A neighbourhood plan is an important document with real legal force.  If the Plan receives a ‘Yes’ vote at local referendum and is adopted by the local authority, it will form part of the statutory development plan for Solihull Council.  As such, the policies we set down in the Plan will take precedence over Solihull’s Local Plan in determining planning permission for local (non-strategic) development.

 
 
What's the process to Create a plan and how long will it take?

As you would expect given the potential impact of the plan, development is required to follow a rigorous process that typically takes around 2-3 years.  Much of this time is taken up in community engagement and consultation.

 

 

What stage are we at now with the Plan?

In July 2015 we applied to Solihull Council for our Neighbourhood Area and Neighbourhood Forum to be officially recognised  (i.e. the top two boxes in the chart above).

 

We had already created three Focus Groups to address what we understood (from resident feedback to date) to be priority topics for discussion.  Emerging areas included affordable housing, commercial development, parking, traffic, infrastructure, learning and community facilities, green belt and maintaining the identity of our villages for the future.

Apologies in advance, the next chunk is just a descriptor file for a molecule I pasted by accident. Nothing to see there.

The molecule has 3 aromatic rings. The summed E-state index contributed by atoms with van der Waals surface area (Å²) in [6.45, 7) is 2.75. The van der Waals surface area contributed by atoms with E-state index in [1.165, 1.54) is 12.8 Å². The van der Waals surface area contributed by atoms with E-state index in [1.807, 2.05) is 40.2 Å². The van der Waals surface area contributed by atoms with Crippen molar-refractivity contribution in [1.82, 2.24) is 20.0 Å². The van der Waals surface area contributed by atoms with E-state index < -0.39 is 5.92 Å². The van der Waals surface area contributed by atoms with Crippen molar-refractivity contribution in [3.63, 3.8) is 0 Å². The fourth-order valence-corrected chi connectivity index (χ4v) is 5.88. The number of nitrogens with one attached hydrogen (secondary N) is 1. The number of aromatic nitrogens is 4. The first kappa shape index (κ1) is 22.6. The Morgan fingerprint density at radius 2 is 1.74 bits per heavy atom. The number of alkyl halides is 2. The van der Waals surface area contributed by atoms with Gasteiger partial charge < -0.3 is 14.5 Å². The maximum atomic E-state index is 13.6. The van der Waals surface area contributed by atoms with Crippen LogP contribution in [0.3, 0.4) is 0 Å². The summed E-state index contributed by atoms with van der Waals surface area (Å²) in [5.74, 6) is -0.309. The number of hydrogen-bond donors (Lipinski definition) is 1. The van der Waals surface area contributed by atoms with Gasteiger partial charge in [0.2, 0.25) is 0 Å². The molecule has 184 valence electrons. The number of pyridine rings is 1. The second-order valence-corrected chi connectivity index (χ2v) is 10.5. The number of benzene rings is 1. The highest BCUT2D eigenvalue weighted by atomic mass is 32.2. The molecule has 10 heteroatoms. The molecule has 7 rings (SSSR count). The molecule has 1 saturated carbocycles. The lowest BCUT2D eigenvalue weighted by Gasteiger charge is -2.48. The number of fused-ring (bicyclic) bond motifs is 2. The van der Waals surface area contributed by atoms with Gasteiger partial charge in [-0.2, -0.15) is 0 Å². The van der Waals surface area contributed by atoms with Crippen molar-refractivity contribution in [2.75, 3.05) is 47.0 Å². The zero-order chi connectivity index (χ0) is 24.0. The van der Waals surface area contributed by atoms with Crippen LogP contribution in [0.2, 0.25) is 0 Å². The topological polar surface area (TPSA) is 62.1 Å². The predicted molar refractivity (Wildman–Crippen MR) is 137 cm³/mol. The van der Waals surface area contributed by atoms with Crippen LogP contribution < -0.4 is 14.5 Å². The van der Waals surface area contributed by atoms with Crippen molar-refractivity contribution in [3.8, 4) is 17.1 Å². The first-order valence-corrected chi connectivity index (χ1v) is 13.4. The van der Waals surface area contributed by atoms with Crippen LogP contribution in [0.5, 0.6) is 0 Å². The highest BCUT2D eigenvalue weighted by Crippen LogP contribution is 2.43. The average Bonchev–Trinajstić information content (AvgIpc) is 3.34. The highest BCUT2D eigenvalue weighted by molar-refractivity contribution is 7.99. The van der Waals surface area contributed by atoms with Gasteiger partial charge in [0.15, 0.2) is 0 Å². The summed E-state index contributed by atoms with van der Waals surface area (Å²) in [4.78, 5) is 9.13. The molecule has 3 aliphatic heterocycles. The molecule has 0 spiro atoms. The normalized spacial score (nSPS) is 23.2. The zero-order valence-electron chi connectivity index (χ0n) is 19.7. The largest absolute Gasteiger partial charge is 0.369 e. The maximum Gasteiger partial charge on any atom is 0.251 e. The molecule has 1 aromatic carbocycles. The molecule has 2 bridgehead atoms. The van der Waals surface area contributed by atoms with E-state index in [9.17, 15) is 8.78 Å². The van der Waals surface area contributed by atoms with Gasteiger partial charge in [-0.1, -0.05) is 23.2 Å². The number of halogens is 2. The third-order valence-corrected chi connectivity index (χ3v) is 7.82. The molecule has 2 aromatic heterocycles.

The Neighbourhood Forum received official approval in October 2015.  We then focused on a series of events to try to stimulate discussion and involve the whole community in shaping and developing the plan.  These took place throughout 2016 and included the Open Events, the Residents Survey, Business Survey and the Developer Showcase.

 

Now (Spring 2017) we believe that with the input from the residents and businesses of the KDBH Area we have largely identified the Issues and Aims and are moving on to drafting the Policies which are the key part of the Neighbourhood Plan.   During the first half of 2017 we will develop these Policies into a first draft of the Plan, with ongoing consultation and feedback with members.  (This is working down the central dark purple boxes in the chart above.)